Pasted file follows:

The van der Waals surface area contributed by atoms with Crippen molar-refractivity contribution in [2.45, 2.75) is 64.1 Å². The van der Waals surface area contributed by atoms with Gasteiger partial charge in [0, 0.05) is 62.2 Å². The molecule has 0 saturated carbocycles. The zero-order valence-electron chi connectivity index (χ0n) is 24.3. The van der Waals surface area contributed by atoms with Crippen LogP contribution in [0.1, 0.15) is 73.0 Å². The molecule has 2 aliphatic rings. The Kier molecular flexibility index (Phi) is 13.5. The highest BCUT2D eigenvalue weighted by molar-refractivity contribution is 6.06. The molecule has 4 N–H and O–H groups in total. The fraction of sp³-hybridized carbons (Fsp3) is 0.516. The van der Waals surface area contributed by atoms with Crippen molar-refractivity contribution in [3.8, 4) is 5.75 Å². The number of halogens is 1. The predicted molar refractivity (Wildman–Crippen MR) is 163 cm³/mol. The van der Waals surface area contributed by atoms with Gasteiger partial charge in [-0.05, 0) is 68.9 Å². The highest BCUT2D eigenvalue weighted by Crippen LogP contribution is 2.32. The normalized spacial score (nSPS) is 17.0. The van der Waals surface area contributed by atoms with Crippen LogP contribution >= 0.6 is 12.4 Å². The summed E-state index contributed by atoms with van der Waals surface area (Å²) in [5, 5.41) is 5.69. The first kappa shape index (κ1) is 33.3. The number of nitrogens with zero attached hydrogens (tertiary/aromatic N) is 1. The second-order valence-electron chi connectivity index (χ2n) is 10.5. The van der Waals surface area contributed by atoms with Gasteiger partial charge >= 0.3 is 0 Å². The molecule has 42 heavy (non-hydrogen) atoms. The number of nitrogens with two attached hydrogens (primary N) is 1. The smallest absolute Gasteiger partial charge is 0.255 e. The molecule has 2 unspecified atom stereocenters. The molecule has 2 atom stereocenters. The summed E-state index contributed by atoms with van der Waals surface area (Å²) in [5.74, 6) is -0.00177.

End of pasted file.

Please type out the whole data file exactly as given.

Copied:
The van der Waals surface area contributed by atoms with Crippen molar-refractivity contribution in [2.45, 2.75) is 64.1 Å². The van der Waals surface area contributed by atoms with Gasteiger partial charge in [0, 0.05) is 62.2 Å². The molecule has 0 saturated carbocycles. The zero-order valence-electron chi connectivity index (χ0n) is 24.3. The van der Waals surface area contributed by atoms with Crippen LogP contribution in [0.1, 0.15) is 73.0 Å². The molecule has 2 aliphatic rings. The Kier molecular flexibility index (Phi) is 13.5. The highest BCUT2D eigenvalue weighted by molar-refractivity contribution is 6.06. The molecule has 4 N–H and O–H groups in total. The fraction of sp³-hybridized carbons (Fsp3) is 0.516. The van der Waals surface area contributed by atoms with Crippen molar-refractivity contribution in [3.8, 4) is 5.75 Å². The number of halogens is 1. The predicted molar refractivity (Wildman–Crippen MR) is 163 cm³/mol. The van der Waals surface area contributed by atoms with Gasteiger partial charge in [-0.05, 0) is 68.9 Å². The highest BCUT2D eigenvalue weighted by Crippen LogP contribution is 2.32. The normalized spacial score (nSPS) is 17.0. The van der Waals surface area contributed by atoms with Crippen LogP contribution >= 0.6 is 12.4 Å². The summed E-state index contributed by atoms with van der Waals surface area (Å²) in [5, 5.41) is 5.69. The first kappa shape index (κ1) is 33.3. The number of nitrogens with zero attached hydrogens (tertiary/aromatic N) is 1. The second-order valence-electron chi connectivity index (χ2n) is 10.5. The van der Waals surface area contributed by atoms with Gasteiger partial charge >= 0.3 is 0 Å². The molecule has 42 heavy (non-hydrogen) atoms. The number of nitrogens with two attached hydrogens (primary N) is 1. The smallest absolute Gasteiger partial charge is 0.255 e. The molecule has 2 unspecified atom stereocenters. The molecule has 2 atom stereocenters. The summed E-state index contributed by atoms with van der Waals surface area (Å²) in [5.74, 6) is -0.00177.